post #8 of 14
Thread Starter 
LOL! No asexual reproduction happ'n around here!

Thanks for the info. I'm not sure what I'll do with the birth, I guess my real curiousity has to do with all this time waiting for the baby. Once I'm in labor I doubt I'll think twice about monitering, I don't have time for thinking.
post #9 of 14
not such a good idea to try and listen to the baby by yourself while in labor- accessing heart rate takes higher brain functions - it is thought to be best to avoid engaging your higher brain while in labor.

at a point while I was laboring with #4 my ears could hear but my brain could not make sense of what I was hearing
post #10 of 14
bsymomto7, are you telling me with 7 active kids you are afraid of getting bored durring labor Maybe make a birthday cake, or oversee the kids with some sort of welcome baby prohect.

I agree with the higher brain function comment

sagegirl, you're so "sage"!! but don't you know many UCers like to be ALONE durring birth? I'd think with so many bodies around durring the rest of life, it might be nice (if I were bsymom, anyhow) to spend some quiet time and birth solo.
post #11 of 14
Congrats bsymomof7! Large families are the norm on the other board i am on...the moderator has 10! See if your husband will check heartrate, if you like. I agree with the higher brain function thing...I taught my assistant to check the hr during labor, and then I could just relax and let go...it is hard to be mw and laboring client at the same time..
post #12 of 14
I wouldn't want my husband monitoring hearttones during labor for the simple reason that he doesn't want to be the midwife. Nor does he have experience in it, and I think that would stress him out, trying to interpret what he was hearing. And he would feel the need to check with me, when the whole point is for me not to engage my higher brain functioning, as mwherbs points out.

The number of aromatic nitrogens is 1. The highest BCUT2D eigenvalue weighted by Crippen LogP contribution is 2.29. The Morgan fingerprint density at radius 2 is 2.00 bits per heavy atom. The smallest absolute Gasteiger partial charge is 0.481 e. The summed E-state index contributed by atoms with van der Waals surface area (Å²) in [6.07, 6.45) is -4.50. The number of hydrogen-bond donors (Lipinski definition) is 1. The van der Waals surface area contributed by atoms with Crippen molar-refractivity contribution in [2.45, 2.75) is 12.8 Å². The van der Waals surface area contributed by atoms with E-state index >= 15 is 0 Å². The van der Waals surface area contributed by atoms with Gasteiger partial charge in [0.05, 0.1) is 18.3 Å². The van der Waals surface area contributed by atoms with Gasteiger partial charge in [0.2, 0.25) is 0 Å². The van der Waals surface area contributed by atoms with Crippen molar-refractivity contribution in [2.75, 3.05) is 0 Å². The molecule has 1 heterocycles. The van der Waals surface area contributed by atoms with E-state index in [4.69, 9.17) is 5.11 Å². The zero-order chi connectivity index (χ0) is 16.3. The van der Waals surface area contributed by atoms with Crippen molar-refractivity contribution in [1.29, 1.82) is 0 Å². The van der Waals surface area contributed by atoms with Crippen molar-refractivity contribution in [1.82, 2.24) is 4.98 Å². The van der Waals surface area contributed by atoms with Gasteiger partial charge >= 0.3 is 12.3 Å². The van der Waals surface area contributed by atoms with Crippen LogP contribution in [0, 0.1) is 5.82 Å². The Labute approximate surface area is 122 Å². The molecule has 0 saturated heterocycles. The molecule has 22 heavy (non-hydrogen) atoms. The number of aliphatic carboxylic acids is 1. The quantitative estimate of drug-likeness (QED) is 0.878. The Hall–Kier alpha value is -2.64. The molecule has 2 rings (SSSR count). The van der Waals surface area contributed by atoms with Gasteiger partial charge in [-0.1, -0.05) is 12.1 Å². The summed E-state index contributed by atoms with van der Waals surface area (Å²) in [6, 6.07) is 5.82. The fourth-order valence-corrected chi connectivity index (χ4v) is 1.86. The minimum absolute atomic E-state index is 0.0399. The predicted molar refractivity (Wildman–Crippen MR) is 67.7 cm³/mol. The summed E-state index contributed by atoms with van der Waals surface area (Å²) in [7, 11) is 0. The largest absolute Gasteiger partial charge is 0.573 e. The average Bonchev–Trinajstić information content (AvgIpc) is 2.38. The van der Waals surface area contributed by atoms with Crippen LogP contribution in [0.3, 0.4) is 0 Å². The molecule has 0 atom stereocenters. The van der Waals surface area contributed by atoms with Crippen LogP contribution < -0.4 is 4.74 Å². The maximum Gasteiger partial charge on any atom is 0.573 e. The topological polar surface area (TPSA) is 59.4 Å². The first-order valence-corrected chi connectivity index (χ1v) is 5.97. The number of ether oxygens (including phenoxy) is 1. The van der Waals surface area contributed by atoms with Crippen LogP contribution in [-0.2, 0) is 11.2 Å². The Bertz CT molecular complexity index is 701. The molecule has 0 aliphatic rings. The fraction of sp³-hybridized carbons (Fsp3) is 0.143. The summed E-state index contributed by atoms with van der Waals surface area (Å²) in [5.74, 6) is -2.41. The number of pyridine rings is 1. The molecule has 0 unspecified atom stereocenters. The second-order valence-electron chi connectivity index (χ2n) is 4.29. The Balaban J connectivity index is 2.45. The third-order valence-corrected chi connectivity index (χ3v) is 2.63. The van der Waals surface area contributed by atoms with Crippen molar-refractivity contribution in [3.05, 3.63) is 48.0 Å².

I don't know though, I think I might be able to do it just fine myself without getting into my head -- during pregnancy I listened plenty, and it wasn't an intellectual thing at all, it was like listening to music. It's not something you have to be consciously analyzing. I got to the point where I could tell whether the heartbeat was faster or slower than normal, just by "feel". Using the music analogy again, you can become aware of wrong notes without sitting there thinking, "now I am going to listen and see if I can hear any wrong notes."


Myself, I didn't listen to FHTs in labor. I didn't feel like listening to the baby as I did in pregnancy, so it would have had to have been a clinical "in my head" sort of thing, and I felt very strongly, intuitively, that if I was inwardly quiet enough I would be able to be aware of any warning signals.
post #13 of 14
I think that monitoring the heart rate is about as useful as checking dialation. Just another thing to stress about like fourlittlebirds said.
We thought about doing that with dd2- and figured it was going to be the last thing on our minds during labor.
post #14 of 14
Thought about it, but didn't do it, and wouldn't have had time anyway. (Nor did I have a doppler or stethoscope to listen with :LOL )

I think intuition goes a long way during a UC. I never felt like anything was "wrong: with baby, kwim?

Good luck and congrats on #8!